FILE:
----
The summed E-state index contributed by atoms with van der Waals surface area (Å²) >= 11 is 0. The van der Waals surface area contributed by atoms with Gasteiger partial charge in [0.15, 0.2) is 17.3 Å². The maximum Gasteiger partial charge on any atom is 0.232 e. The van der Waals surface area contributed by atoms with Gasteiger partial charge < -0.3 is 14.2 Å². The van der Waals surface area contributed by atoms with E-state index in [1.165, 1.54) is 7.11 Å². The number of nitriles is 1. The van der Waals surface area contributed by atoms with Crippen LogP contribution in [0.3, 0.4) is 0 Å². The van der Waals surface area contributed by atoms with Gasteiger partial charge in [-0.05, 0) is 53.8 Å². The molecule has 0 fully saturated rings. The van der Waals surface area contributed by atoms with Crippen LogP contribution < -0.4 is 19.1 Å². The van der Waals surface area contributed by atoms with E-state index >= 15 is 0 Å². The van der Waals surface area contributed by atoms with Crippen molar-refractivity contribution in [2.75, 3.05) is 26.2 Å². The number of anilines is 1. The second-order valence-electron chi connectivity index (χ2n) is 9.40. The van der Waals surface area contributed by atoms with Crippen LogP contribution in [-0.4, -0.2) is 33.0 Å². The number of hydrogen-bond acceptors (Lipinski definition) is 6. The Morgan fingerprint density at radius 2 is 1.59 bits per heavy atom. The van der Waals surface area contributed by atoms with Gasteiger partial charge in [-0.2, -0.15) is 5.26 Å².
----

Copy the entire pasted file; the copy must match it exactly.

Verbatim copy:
The summed E-state index contributed by atoms with van der Waals surface area (Å²) >= 11 is 0. The van der Waals surface area contributed by atoms with Gasteiger partial charge in [0.15, 0.2) is 17.3 Å². The maximum Gasteiger partial charge on any atom is 0.232 e. The van der Waals surface area contributed by atoms with Gasteiger partial charge < -0.3 is 14.2 Å². The van der Waals surface area contributed by atoms with E-state index in [1.165, 1.54) is 7.11 Å². The number of nitriles is 1. The van der Waals surface area contributed by atoms with Crippen LogP contribution in [0.3, 0.4) is 0 Å². The van der Waals surface area contributed by atoms with Gasteiger partial charge in [-0.05, 0) is 53.8 Å². The molecule has 0 fully saturated rings. The van der Waals surface area contributed by atoms with Crippen LogP contribution < -0.4 is 19.1 Å². The van der Waals surface area contributed by atoms with E-state index >= 15 is 0 Å². The van der Waals surface area contributed by atoms with Crippen molar-refractivity contribution in [2.75, 3.05) is 26.2 Å². The number of anilines is 1. The second-order valence-electron chi connectivity index (χ2n) is 9.40. The van der Waals surface area contributed by atoms with Crippen LogP contribution in [-0.4, -0.2) is 33.0 Å². The number of hydrogen-bond acceptors (Lipinski definition) is 6. The Morgan fingerprint density at radius 2 is 1.59 bits per heavy atom. The van der Waals surface area contributed by atoms with Gasteiger partial charge in [-0.2, -0.15) is 5.26 Å².